The state is divided into 10 regions. The reopening has four phases.
Nassau County Executive Laura Curran said Monday the county is on track to enter Phase Two. That could happen sometime next week, if Nassau follows a general timeline laid out by Cuomo. The county, Curran said, is “on the road to recovery."
With the progress threatened, Cuomo announced later Monday that he and Mayor Bill de Blasio are issuing an 11 p.m. to 5 a.m. curfew in New York City, starting Monday night. While Cuomo said he fully supported the grievances of the protesters, he questioned the wisdom of gathering in large groups amid a pandemic.
“You turn on the TV and you see these mass gatherings that could potentially be infecting hundreds and hundreds of people after everything we have done," he said. “How many 'super-spreaders' [of the virus] were in that crowd? How many young people went home and kissed their mother hello, or shook hands with their father, or hugged their father or their grandfather or their grandmother or their brother or their sister, and spread a virus?”
Curran said she planned to be on a Zoom call Tuesday with the Long Island Anti-Hate Crime Task Force to discuss community concerns.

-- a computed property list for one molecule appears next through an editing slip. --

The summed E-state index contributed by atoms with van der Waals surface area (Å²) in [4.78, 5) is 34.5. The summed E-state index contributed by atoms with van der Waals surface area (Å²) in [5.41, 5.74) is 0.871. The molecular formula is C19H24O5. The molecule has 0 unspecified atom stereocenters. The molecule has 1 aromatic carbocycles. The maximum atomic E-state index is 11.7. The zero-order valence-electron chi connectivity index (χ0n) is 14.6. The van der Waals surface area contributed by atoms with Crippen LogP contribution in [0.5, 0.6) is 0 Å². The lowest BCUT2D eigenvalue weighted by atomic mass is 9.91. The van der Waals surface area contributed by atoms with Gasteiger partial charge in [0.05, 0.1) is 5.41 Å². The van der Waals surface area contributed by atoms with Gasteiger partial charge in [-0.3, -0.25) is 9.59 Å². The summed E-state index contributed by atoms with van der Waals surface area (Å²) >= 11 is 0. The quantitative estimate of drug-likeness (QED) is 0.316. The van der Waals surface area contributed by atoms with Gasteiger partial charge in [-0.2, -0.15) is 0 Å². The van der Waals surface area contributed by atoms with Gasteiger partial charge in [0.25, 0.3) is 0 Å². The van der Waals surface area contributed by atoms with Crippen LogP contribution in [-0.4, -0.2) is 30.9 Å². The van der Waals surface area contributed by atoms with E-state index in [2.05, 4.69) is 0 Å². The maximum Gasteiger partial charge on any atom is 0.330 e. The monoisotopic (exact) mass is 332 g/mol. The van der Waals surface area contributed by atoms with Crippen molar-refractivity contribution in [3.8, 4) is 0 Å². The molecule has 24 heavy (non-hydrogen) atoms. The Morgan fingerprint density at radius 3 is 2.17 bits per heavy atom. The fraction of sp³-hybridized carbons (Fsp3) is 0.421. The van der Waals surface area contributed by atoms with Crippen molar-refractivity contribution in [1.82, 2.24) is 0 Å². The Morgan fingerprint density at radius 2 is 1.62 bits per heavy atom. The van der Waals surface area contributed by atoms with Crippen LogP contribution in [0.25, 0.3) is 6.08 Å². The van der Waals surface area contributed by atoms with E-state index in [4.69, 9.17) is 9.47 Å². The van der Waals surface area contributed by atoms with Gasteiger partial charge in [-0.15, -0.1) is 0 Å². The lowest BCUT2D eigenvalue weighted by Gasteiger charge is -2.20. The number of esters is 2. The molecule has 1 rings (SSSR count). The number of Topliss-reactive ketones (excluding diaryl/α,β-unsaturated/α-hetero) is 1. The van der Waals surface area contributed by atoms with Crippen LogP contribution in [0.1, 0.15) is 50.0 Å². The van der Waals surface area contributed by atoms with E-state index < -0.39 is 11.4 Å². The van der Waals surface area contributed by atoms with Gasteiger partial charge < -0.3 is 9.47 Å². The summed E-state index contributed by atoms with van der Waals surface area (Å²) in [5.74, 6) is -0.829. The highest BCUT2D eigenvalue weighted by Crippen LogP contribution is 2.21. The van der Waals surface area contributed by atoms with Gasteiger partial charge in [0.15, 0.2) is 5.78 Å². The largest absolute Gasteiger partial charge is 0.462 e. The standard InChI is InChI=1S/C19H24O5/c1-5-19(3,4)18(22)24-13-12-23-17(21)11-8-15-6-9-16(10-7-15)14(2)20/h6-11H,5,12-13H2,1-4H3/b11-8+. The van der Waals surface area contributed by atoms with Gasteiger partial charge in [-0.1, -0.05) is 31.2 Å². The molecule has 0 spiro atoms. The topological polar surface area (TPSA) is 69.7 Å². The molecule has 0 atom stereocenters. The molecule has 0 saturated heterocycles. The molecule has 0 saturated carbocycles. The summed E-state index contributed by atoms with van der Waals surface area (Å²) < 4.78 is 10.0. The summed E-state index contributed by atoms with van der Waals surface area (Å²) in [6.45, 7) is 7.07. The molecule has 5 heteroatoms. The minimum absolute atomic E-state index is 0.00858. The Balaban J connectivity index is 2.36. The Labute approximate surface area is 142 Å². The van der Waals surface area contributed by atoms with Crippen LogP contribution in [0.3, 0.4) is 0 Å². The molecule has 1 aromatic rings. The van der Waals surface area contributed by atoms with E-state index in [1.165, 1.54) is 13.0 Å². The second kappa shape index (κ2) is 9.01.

“I see and hear the pain and the anguish that was let loose by George Floyd’s killing. Nassau County held peaceful protests on Saturday and Sunday. I will go to my grave protecting people’s First Amendment rights to express how they feel and whatever they feel the need to express. I’m hearing the anguish and hearing the despair,” Curran said.
“People are saying that this is the result of three months of pent-up emotion, but we also know it’s also the result of 400 years of racism,” she said.
In New York City, de Blasio discussed some of the challenges posed by the coronavirus crisis.
“Just a few days ago, what we were entirely focused on, all of us, was one of the greatest challenges this city has ever, ever faced, this pandemic, this painful, horrible crisis that has taken the lives of so many New Yorkers," said de Blasio, adding that he has heard from many city residents concerned "about their health, their kids, about the fact that [they] were running out of money or had not gotten checks from the federal government."
“Some people, of course, raised concerns about criminal justice, but most people are dealing with this crisis," he said. "They are scared, they are scared for their health, they are scared for their families’ health, they worry that they don’t know where things are going with this coronavirus. That hasn’t stopped.”
Continued decrease in cases
Cases of coronavirus continued to drop throughout the state.
The total cases reported in the state on Sunday was 941, according to data released Monday, for a total of 371,711 since the pandemic began.
Nassau registered 83 new cases, for a total of 40,479. Suffolk reported 62 new cases, for a total of 39,705. New York City reported 461 new cases, for a total of 203,764.
In one sign of society returning to some semblance of normalcy, Suffolk County announced it is starting a drive-thru movie series at Smith Point Beach. The first movie: "Jaws."